7. They want to be sold a vision of tomorrow.  Above all, it is important to remember that they are attracted to the idea of “new”, the “ground breaking”, and the “experimental” – they want to be sold a dream of the future.  You need to grab their attention.  Remember they are not interested in today’s norms and standards – they are, by definition, inspired by visions of tomorrow.


Relating to these consumers, more than anything else, depends on being able to sell your vision of the future to them.  The difficulty, of course, is that to begin with – in the very early stages – a new idea can often be difficult to explain.  You have no case studies or customer recommendations for one thing.  For another thing you might be dealing with something that is so new that it represents a very unfamiliar concept for many consumers.  There is also a danger that, sometimes, people with great new ideas can get mired in the finer technical details of what they are doing and lose sight of the bigger picture.  You can have a truly great new product or an incredibly innovative new concept – but if you struggle to coherently present your idea to the world, all your hard work and bright ideas may still come to nothing!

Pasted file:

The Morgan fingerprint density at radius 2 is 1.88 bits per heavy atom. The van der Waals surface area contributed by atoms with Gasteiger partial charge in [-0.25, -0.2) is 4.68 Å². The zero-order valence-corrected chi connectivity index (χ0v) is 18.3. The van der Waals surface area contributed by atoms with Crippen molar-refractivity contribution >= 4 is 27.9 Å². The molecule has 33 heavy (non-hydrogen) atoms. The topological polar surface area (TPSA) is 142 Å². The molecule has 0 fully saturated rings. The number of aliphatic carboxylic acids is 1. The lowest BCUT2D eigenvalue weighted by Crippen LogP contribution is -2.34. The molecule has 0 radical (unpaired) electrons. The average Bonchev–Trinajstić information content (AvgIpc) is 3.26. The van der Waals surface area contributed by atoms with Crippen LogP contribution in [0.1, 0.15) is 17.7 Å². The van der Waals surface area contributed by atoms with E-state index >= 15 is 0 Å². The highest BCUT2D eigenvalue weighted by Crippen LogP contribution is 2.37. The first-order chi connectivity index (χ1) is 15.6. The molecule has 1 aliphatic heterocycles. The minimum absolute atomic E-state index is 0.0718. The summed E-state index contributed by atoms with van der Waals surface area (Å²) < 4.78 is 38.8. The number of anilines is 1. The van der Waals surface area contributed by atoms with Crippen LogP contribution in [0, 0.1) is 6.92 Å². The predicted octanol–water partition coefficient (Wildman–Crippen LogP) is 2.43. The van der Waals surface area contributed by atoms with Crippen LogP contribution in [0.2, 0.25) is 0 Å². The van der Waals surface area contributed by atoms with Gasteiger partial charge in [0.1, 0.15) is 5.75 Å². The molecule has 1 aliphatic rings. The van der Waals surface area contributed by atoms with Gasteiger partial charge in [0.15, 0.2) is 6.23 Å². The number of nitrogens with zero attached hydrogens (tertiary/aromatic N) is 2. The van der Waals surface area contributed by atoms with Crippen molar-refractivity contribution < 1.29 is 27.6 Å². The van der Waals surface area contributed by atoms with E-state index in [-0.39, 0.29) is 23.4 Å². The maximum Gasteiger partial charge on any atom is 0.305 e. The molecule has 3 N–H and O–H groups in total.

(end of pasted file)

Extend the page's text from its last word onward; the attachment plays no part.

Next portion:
This is where I believe a chap called Simon Sinek comes in.  Sinek argued that highly successful leaders (be they individuals or companies) enjoy success because they all share one thing in common - they sell a vision – they don’t talk about “what” they do, they talk about “why” they do it.  I think it is a way of thinking that is particularly important to consider when launching a new product or innovative new concept.

One example that encapsulates this perfectly is the Wright Brothers.  Sinek asks us a simple question:

“Why is it that the Wright Brothers were the ones that discovered controlled, powered man flight when others were more qualified and better funded?”